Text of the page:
VIDEO: Whitbread and Johnson sign for Norwich City
Zak Whitbread and Oli Johnson completed their moves to Carrow Road, but that could be it in the January transfer market for Paul Lambert. Both players have signed two-and-a-half-year deals for undisclosed fees, with Johnson, who leaves Stockport, available for Saturday’s game against Exeter, although Whitbread, signed from Millwall, is a little short of match fitness.
Zak Whitbread and Oli Johnson completed their moves to Carrow Road, but that could be it in the January transfer market for Paul Lambert.
Both players have signed two-and-a-half-year deals for undisclosed fees, with Johnson, who leaves Stockport, available for Saturday's game against Exeter, although Whitbread, signed from Millwall, is a little short of match fitness.
It means Lambert has strengthened his obvious weak spot at the back and added competition up front.
And with few signs of players leaving, it means the chances are his transfer window dealings are over for now.
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“More than likely” was his conclusion. “You have got to hope that it does.
“The squad wasn't big enough as I have always thought. Zak has played an awful lot of games and Oli is a young one starting off. I saw Zak in my first year at Colchester - the bonus for us is he is a left-footed centre half. He has played the league and knows what it's like and he's played for Liverpool - and that should tell you what standard he is.”
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The American-born Whitbread, 25, was raised among the stars at Anfield, where he rubbed shoulders with and learned from Sammy Hyppia before taking his trade to the shop floor at Millwall, turning a loan move into a permanent stay in the summer of 2006.
“I played quite a few games with Sammy,” he said. “He was obviously a top player and someone you can learn bundles from. It was a great learning curve for me at a young age as a centre half - there were some top players around to help me out.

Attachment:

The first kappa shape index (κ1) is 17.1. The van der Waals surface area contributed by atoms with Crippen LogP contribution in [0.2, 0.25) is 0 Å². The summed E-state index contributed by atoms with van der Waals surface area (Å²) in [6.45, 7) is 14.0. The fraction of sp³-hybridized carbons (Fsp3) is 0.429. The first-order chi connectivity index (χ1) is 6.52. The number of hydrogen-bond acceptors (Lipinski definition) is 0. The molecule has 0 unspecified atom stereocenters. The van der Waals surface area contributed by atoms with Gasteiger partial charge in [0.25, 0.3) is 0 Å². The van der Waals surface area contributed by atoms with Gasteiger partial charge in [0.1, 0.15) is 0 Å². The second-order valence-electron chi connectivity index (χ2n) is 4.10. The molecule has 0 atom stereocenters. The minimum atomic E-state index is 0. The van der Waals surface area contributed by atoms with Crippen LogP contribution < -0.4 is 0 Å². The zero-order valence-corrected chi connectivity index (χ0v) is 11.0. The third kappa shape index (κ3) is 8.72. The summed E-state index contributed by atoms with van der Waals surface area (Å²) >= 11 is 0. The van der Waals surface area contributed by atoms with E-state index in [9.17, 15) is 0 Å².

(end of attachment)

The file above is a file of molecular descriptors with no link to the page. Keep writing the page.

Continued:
“But I didn't want to just sit about talking about playing with these players, I wanted to try and move on myself and get the opportunity to do as much as I can in the game. It was a great start for me, a great platform and hopefully I can kick on and achieve my own goals.”
Whitbread was born in Texas but spent most of his time in England and consequently holds British and US passports - and, having appeared for the US Under-20s and Under-23s still harbours hopes of making their team for the World Cup in South Africa this summer.
“I said at the start of the season I was aiming for the World Cup,” he said. “I don't think there is any harm in looking at that. Obviously this season with the odd setback it hasn't turned up, but I have half a season to prove myself and you never know - it is something I would like to achieve, definitely.”
Johnson, 22, has the unenviable task of competing for a place in an attack which boast Grant Holt and Chris Martin, aided and abetted by Wes Hoolahan.
“That's what I came here for really,” he said. “I know it's going to be difficult and I'm going to have to perform to get in the team, but I'm willing to be patient ands fight for my chance and I'm really looking forward to it.”
Johnson's footballing upbringing couldn't have been more different to Whitbread's: he missed out on the usual club Academy system and didn't enter pro football until October 2008 when Stockport signed him from Nostell Miners Welfare, from the 10th tier of English football - equivalent to Ridgeons League Division One.
“I class myself as young,” said Johnson, who scored five goals in nine starts in his debut season, after making his debut against a Colchester side then managed by Lambert.
“I've been playing professionally only about 15, 16 months so I think I still have a lot to learn in the game. I think I missed a vital part of my footballing education, but I have come here to learn and improve as a footballer.
“I don't think it's a problem, it's just little things that maybe you miss out through those years out of the game. It is my opportunity to learn those things and I think it will help me improve as a footballer.”